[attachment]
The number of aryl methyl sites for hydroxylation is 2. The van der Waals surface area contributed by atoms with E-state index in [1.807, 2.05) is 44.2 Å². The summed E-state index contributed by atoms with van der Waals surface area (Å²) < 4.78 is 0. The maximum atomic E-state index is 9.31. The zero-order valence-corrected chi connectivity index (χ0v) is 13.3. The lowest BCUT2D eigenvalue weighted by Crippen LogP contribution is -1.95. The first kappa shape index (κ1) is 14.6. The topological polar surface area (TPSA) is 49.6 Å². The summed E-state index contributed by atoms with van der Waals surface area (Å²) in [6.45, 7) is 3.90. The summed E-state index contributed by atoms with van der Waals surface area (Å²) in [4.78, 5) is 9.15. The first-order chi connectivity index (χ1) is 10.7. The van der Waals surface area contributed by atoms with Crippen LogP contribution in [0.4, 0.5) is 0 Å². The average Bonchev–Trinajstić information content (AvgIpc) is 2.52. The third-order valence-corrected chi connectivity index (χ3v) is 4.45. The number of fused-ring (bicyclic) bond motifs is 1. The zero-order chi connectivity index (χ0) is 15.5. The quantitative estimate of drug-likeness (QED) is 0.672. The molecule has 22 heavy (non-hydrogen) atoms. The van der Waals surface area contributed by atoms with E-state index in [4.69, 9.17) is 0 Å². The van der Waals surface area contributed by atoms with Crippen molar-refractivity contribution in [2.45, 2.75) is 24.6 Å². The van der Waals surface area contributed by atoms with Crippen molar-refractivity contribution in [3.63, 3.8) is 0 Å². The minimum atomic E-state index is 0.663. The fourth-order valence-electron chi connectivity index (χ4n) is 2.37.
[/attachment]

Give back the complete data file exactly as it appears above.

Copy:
The number of aryl methyl sites for hydroxylation is 2. The van der Waals surface area contributed by atoms with E-state index in [1.807, 2.05) is 44.2 Å². The summed E-state index contributed by atoms with van der Waals surface area (Å²) < 4.78 is 0. The maximum atomic E-state index is 9.31. The zero-order valence-corrected chi connectivity index (χ0v) is 13.3. The lowest BCUT2D eigenvalue weighted by Crippen LogP contribution is -1.95. The first kappa shape index (κ1) is 14.6. The topological polar surface area (TPSA) is 49.6 Å². The summed E-state index contributed by atoms with van der Waals surface area (Å²) in [6.45, 7) is 3.90. The summed E-state index contributed by atoms with van der Waals surface area (Å²) in [4.78, 5) is 9.15. The first-order chi connectivity index (χ1) is 10.7. The van der Waals surface area contributed by atoms with Crippen LogP contribution in [0.4, 0.5) is 0 Å². The average Bonchev–Trinajstić information content (AvgIpc) is 2.52. The third-order valence-corrected chi connectivity index (χ3v) is 4.45. The number of fused-ring (bicyclic) bond motifs is 1. The zero-order chi connectivity index (χ0) is 15.5. The quantitative estimate of drug-likeness (QED) is 0.672. The molecule has 22 heavy (non-hydrogen) atoms. The van der Waals surface area contributed by atoms with E-state index in [4.69, 9.17) is 0 Å². The van der Waals surface area contributed by atoms with Crippen molar-refractivity contribution in [2.45, 2.75) is 24.6 Å². The van der Waals surface area contributed by atoms with Crippen molar-refractivity contribution in [3.63, 3.8) is 0 Å². The minimum atomic E-state index is 0.663. The fourth-order valence-electron chi connectivity index (χ4n) is 2.37.